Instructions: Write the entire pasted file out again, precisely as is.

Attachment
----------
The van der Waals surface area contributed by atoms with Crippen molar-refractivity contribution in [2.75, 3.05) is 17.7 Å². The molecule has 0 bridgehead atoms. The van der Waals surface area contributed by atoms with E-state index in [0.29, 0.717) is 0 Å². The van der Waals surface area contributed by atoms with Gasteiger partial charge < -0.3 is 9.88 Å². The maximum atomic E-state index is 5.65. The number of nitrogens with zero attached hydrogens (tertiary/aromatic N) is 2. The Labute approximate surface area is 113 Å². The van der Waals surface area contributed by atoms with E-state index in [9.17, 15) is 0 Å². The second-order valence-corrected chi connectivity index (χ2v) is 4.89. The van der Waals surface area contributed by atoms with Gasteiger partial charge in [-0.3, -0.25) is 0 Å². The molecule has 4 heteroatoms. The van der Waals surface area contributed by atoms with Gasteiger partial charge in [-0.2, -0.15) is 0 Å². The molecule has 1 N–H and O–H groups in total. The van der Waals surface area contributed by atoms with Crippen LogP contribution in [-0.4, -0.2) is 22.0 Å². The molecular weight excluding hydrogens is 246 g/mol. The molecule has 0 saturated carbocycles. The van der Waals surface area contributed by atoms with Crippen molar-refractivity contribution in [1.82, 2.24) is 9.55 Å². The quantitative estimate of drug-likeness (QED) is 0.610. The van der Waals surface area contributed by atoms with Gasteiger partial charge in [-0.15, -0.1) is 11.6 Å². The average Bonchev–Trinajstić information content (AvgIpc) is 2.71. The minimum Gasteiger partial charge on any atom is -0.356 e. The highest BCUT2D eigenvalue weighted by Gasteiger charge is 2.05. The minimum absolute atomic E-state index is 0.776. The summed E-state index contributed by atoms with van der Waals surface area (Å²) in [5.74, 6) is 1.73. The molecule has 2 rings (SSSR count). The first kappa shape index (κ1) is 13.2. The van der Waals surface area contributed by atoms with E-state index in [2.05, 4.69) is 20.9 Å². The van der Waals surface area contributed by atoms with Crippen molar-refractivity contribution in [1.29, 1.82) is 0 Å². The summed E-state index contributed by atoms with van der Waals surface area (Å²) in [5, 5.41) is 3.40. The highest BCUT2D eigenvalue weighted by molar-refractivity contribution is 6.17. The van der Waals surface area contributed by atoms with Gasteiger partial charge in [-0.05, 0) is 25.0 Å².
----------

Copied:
The van der Waals surface area contributed by atoms with Crippen molar-refractivity contribution in [2.75, 3.05) is 17.7 Å². The molecule has 0 bridgehead atoms. The van der Waals surface area contributed by atoms with E-state index in [0.29, 0.717) is 0 Å². The van der Waals surface area contributed by atoms with Gasteiger partial charge < -0.3 is 9.88 Å². The maximum atomic E-state index is 5.65. The number of nitrogens with zero attached hydrogens (tertiary/aromatic N) is 2. The Labute approximate surface area is 113 Å². The van der Waals surface area contributed by atoms with E-state index in [9.17, 15) is 0 Å². The second-order valence-corrected chi connectivity index (χ2v) is 4.89. The van der Waals surface area contributed by atoms with Gasteiger partial charge in [-0.3, -0.25) is 0 Å². The molecule has 4 heteroatoms. The van der Waals surface area contributed by atoms with Gasteiger partial charge in [-0.2, -0.15) is 0 Å². The molecule has 1 N–H and O–H groups in total. The van der Waals surface area contributed by atoms with Crippen LogP contribution in [-0.4, -0.2) is 22.0 Å². The molecular weight excluding hydrogens is 246 g/mol. The molecule has 0 saturated carbocycles. The van der Waals surface area contributed by atoms with Crippen molar-refractivity contribution in [1.82, 2.24) is 9.55 Å². The quantitative estimate of drug-likeness (QED) is 0.610. The van der Waals surface area contributed by atoms with Gasteiger partial charge in [-0.15, -0.1) is 11.6 Å². The average Bonchev–Trinajstić information content (AvgIpc) is 2.71. The minimum Gasteiger partial charge on any atom is -0.356 e. The highest BCUT2D eigenvalue weighted by Gasteiger charge is 2.05. The minimum absolute atomic E-state index is 0.776. The summed E-state index contributed by atoms with van der Waals surface area (Å²) in [5.74, 6) is 1.73. The molecule has 2 rings (SSSR count). The first kappa shape index (κ1) is 13.2. The van der Waals surface area contributed by atoms with E-state index in [2.05, 4.69) is 20.9 Å². The van der Waals surface area contributed by atoms with Crippen molar-refractivity contribution in [1.29, 1.82) is 0 Å². The summed E-state index contributed by atoms with van der Waals surface area (Å²) in [5, 5.41) is 3.40. The highest BCUT2D eigenvalue weighted by molar-refractivity contribution is 6.17. The van der Waals surface area contributed by atoms with Gasteiger partial charge in [-0.05, 0) is 25.0 Å².